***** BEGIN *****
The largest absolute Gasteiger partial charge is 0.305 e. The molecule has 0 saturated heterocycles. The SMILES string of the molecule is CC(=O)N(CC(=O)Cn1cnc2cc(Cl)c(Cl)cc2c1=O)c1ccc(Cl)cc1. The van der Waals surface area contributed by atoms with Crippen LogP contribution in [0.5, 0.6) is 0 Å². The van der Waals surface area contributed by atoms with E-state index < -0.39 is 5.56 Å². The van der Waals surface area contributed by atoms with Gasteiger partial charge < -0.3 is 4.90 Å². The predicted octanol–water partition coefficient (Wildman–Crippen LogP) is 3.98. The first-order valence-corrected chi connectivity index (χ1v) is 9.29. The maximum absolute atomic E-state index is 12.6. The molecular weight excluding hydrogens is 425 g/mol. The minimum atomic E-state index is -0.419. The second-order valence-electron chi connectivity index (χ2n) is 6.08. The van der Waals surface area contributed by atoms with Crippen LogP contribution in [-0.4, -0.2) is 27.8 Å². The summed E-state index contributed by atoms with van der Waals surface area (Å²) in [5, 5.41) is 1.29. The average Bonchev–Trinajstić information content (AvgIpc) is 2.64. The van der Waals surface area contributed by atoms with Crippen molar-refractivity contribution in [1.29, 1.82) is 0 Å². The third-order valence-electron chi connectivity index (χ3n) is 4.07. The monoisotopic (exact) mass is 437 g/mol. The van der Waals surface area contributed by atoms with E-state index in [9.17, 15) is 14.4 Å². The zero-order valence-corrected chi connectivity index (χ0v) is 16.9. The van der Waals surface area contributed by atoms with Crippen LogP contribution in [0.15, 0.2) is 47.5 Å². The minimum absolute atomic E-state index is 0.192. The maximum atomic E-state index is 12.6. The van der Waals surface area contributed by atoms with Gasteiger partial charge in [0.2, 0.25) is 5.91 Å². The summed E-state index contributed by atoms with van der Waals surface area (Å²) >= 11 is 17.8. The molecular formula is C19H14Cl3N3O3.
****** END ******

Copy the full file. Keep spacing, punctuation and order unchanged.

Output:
The largest absolute Gasteiger partial charge is 0.305 e. The molecule has 0 saturated heterocycles. The SMILES string of the molecule is CC(=O)N(CC(=O)Cn1cnc2cc(Cl)c(Cl)cc2c1=O)c1ccc(Cl)cc1. The van der Waals surface area contributed by atoms with Crippen LogP contribution in [0.5, 0.6) is 0 Å². The van der Waals surface area contributed by atoms with E-state index < -0.39 is 5.56 Å². The van der Waals surface area contributed by atoms with Gasteiger partial charge < -0.3 is 4.90 Å². The predicted octanol–water partition coefficient (Wildman–Crippen LogP) is 3.98. The first-order valence-corrected chi connectivity index (χ1v) is 9.29. The maximum absolute atomic E-state index is 12.6. The molecular weight excluding hydrogens is 425 g/mol. The minimum atomic E-state index is -0.419. The second-order valence-electron chi connectivity index (χ2n) is 6.08. The van der Waals surface area contributed by atoms with Crippen LogP contribution in [-0.4, -0.2) is 27.8 Å². The summed E-state index contributed by atoms with van der Waals surface area (Å²) in [5, 5.41) is 1.29. The average Bonchev–Trinajstić information content (AvgIpc) is 2.64. The van der Waals surface area contributed by atoms with Crippen molar-refractivity contribution in [1.29, 1.82) is 0 Å². The third-order valence-electron chi connectivity index (χ3n) is 4.07. The monoisotopic (exact) mass is 437 g/mol. The van der Waals surface area contributed by atoms with E-state index in [9.17, 15) is 14.4 Å². The zero-order valence-corrected chi connectivity index (χ0v) is 16.9. The van der Waals surface area contributed by atoms with Crippen LogP contribution in [0.15, 0.2) is 47.5 Å². The minimum absolute atomic E-state index is 0.192. The maximum atomic E-state index is 12.6. The van der Waals surface area contributed by atoms with Gasteiger partial charge in [0.2, 0.25) is 5.91 Å². The summed E-state index contributed by atoms with van der Waals surface area (Å²) >= 11 is 17.8. The molecular formula is C19H14Cl3N3O3.